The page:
Clara Barton and the Missing Soldiers Office
Clara Barton earned lasting fame for her work ministering to the Union wounded during the Civil War and for founding the American Red Cross in the 1880s. But she also deserves to be remembered for a lesser-known chapter in her life sandwiched between these two episodes. In 1865, she opened at her own expense the Missing Soldiers Office on the third floor of a boarding house in Washington, D.C. Over the next four years, Barton and her small team of clerks answered thousands of inquiries from families desperate for information about their loved ones in the Union Army who had been captured or gone missing during the war. Her office succeeded in determining the fate or whereabouts of more than 20,000 soldiers. Her dogged efforts to track down the missing brought immeasurable relief or at least solace to anxious parents, wives, and siblings throughout the North who were still reckoning with the costs of the war.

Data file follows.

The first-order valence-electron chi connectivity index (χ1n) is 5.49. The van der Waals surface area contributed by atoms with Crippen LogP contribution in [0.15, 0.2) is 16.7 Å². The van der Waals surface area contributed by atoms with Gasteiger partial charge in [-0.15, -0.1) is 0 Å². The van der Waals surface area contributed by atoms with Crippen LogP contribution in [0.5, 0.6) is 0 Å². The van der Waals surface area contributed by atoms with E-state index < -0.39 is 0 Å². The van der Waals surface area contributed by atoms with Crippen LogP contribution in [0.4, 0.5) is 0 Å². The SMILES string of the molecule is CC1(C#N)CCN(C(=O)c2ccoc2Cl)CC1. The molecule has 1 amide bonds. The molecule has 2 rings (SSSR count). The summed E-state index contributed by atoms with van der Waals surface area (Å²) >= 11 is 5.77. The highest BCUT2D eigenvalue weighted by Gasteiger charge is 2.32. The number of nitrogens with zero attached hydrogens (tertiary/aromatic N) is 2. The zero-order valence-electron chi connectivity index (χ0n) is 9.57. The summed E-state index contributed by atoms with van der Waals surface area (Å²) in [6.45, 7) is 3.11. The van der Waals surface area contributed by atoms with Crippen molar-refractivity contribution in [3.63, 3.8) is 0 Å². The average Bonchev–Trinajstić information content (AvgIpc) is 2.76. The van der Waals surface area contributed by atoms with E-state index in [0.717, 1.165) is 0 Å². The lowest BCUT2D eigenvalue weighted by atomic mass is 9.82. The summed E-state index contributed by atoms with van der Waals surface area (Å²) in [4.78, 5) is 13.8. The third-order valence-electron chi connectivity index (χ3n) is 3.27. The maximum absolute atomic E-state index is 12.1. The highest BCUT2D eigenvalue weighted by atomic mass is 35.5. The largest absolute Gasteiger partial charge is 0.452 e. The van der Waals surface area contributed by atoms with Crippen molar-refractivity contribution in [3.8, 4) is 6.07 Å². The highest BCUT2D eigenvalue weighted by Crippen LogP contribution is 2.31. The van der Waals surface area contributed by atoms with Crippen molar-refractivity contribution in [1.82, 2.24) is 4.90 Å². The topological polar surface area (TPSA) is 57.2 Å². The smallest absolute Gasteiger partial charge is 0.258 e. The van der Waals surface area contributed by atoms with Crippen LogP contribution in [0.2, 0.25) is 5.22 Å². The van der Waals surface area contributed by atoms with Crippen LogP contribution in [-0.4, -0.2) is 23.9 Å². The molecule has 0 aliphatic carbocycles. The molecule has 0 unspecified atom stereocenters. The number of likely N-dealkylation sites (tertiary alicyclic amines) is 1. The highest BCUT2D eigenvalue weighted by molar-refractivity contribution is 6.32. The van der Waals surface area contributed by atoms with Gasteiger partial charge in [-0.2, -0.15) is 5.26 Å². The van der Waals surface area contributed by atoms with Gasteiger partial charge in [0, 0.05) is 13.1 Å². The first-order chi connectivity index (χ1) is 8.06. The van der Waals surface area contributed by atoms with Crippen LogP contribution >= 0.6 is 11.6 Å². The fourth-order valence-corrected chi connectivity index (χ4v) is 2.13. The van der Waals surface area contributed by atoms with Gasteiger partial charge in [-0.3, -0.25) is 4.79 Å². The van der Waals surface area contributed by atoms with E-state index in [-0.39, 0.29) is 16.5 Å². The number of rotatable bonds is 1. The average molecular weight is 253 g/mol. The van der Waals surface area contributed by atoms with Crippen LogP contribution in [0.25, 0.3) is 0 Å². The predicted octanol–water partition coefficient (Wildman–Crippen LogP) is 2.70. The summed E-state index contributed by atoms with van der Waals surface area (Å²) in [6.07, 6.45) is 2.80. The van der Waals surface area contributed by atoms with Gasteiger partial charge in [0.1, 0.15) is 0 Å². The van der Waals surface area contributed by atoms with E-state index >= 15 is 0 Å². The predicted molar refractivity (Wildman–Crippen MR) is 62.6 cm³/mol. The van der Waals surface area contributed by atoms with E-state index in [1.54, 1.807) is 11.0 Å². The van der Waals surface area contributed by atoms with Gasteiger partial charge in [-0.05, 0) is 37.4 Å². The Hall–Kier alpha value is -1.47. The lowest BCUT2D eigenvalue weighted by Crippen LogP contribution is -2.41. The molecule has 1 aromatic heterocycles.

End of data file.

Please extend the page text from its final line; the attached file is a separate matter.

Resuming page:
Born in 1821 in North Oxford, Massachusetts, where she also spent her childhood, Barton earned her teaching certificate at the age of seventeen. She devoted the next fifteen years of her life to working as a schoolteacher before relocating to Washington, D.C. in 1854. There, she become one of the first women to work for the federal government, taking a job as a clerk at the U.S. Patent Office. She was living in the city when the Civil War broke out in 1861. In April of that year, a Union militia regiment from Massachusetts traveling through Baltimore was attacked by an angry mob of Southern sympathizers. The injured were transported to Washington for medical care. The ranks of the wounded included many men from her hometown. Barton volunteered to assist at the hospital and with this experience she found a new calling. During the Civil War, she worked tirelessly on behalf of the soldiers in the Union Army. She made frequent visits to encampments, field hospitals, and even battlefields to deliver food and medical supplies. Despite her lack of formal medical training, she also providing aid and comfort to the wounded. She tended to their injuries, read to them while they were recovering, and helped the men write letters home. She was given the nickname “Angel of the Battlefield” for her selfless labors to ease the pain and suffering of soldiers in need.